Baking

Corn values ​​are key to steering fertilizer prices

KANSAS CITY — Fertilizer prices stabilized or fell slightly in the five months following Russia’s invasion of Ukraine, but remain at significantly higher levels than in 2021, so growers buying early to start planning for 2023 crops won’t see the same savings they did last year.

These findings and other expectations for the fertilizer market in 2023 stem from research undertaken by the Department of Agricultural and Consumer Economics at the University of Illinois at Urbana-Champaign and published on Farmdoc Daily on July 19.

In 2021, farmers who bought nitrogen-based fertilizers early paid significantly less than those who waited, the economics researchers said. From July 2021 to July 2022, anhydrous ammonia prices fell from $726 per ton to $1,469 per ton; diammonium phosphate (DAP) rose from $688 to $983 per ton, and potash rose from $481 to $862 per ton.

These price increases began to mount before the Eastern European War broke out. Immediately after the Russian invasion, prices for fertilizers, grains and oilseeds soared. In July, prices for these three commodity categories retreated close to pre-war levels of January 2022, indicating an apparent absorption by markets of the impacts of the conflict.

The good news for farmers planning for the 2022-23 crop year is that the supply of fertilizer for the Western Hemisphere appears to be adequate, the UI economics team said. But the outlook for fertilizer costs in the case of anhydrous ammonia is closely tied to the direction of natural gas and corn prices. For the former, prices reached a monthly average of $8.14 per million BTU in May and $7.70 in June, well above recent averages and the highest levels since 2008.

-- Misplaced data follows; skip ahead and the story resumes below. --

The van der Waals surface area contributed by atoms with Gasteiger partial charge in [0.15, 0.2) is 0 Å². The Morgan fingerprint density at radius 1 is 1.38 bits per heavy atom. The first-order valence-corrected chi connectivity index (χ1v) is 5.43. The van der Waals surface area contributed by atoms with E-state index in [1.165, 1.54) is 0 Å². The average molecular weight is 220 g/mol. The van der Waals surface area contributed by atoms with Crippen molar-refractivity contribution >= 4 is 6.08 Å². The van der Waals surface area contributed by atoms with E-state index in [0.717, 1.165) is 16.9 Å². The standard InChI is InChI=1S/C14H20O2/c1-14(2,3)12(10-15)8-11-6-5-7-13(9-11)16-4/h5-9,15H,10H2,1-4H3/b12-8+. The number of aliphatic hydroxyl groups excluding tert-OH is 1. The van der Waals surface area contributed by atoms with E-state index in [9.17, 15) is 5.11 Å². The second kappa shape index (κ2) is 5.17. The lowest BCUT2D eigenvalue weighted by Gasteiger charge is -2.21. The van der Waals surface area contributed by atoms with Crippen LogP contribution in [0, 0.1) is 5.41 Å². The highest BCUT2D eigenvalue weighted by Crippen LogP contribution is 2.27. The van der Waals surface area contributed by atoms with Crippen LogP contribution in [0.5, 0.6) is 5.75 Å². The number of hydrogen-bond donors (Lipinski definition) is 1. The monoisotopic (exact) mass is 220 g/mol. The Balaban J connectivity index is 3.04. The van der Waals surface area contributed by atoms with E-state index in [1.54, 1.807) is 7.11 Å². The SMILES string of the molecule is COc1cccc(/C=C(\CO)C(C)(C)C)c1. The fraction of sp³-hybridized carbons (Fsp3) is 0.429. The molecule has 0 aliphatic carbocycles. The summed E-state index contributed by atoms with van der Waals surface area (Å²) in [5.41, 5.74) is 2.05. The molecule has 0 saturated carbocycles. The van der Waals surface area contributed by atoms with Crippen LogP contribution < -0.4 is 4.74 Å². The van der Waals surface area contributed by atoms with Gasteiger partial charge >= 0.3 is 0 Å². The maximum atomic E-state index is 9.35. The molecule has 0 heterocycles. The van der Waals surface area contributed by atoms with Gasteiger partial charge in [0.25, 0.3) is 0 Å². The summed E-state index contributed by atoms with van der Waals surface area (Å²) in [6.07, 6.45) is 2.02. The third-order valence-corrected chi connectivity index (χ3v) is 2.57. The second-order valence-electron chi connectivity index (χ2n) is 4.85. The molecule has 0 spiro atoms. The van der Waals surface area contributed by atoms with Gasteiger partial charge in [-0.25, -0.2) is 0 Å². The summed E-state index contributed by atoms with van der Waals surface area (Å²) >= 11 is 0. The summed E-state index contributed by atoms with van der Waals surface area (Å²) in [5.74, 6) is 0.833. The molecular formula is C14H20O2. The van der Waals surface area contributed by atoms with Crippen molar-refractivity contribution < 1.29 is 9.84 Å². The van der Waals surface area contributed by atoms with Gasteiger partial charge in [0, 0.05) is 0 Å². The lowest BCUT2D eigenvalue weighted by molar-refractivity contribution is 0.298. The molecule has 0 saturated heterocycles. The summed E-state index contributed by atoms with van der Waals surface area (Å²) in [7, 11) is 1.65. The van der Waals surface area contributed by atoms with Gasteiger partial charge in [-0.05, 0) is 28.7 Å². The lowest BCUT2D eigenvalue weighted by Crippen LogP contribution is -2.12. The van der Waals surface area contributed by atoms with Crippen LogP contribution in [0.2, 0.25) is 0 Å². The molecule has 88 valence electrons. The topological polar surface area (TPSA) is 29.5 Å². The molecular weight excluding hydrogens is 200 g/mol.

The main driver is the price of maize, according to the article, which has fallen to pre-war levels in Ukraine but remains at relatively high levels.

“Current maize prices indicate relatively high nitrogen fertilizer prices, but a continued decline in maize prices could indicate the potential for further declines in nitrogen fertilizer prices,” according to the IU study.

However, the report noted geopolitical possibilities that could push prices up once again. Russia has slowed natural gas supplies to Western Europe citing pipeline maintenance. A further reduction or total closure of this pipeline would increase the price of nitrogen fertilizer production in Europe and could trigger a recession affecting all grain and fertilizer markets. Second, there are fears that the main fertilizer exporter, China, will limit supply outflows. The severe COVID-related restrictions there have heightened fears of a Chinese recession that could depress grain sales to China and, therefore, grain prices in the United States.

Ultimately, U.S. farmers face much higher year-over-year fertilizer prices and perhaps more market uncertainty than usual, the report concludes.

“Given this uncertainty, farmers buying nitrogen in late summer/early fall may wish to price 2023 corn production,” the team said. ‘user interface. “High maize prices are needed to cover high nitrogen prices. If the sales are not made at the same time, corn prices could fall between the time the nitrogen is purchased and the time the corn is sold.

Farmers considering their options could delay nitrogen purchases or spread applications between fall and spring to spread price risk, the report concludes.

“If considering post-plant application, farmers may consider PACE, a crop insurance product that is an add-on to the COMBO product,” the UI team said. “This endorsement will cover financial losses if nitrogen cannot be applied after application due to causes covered by the policy.”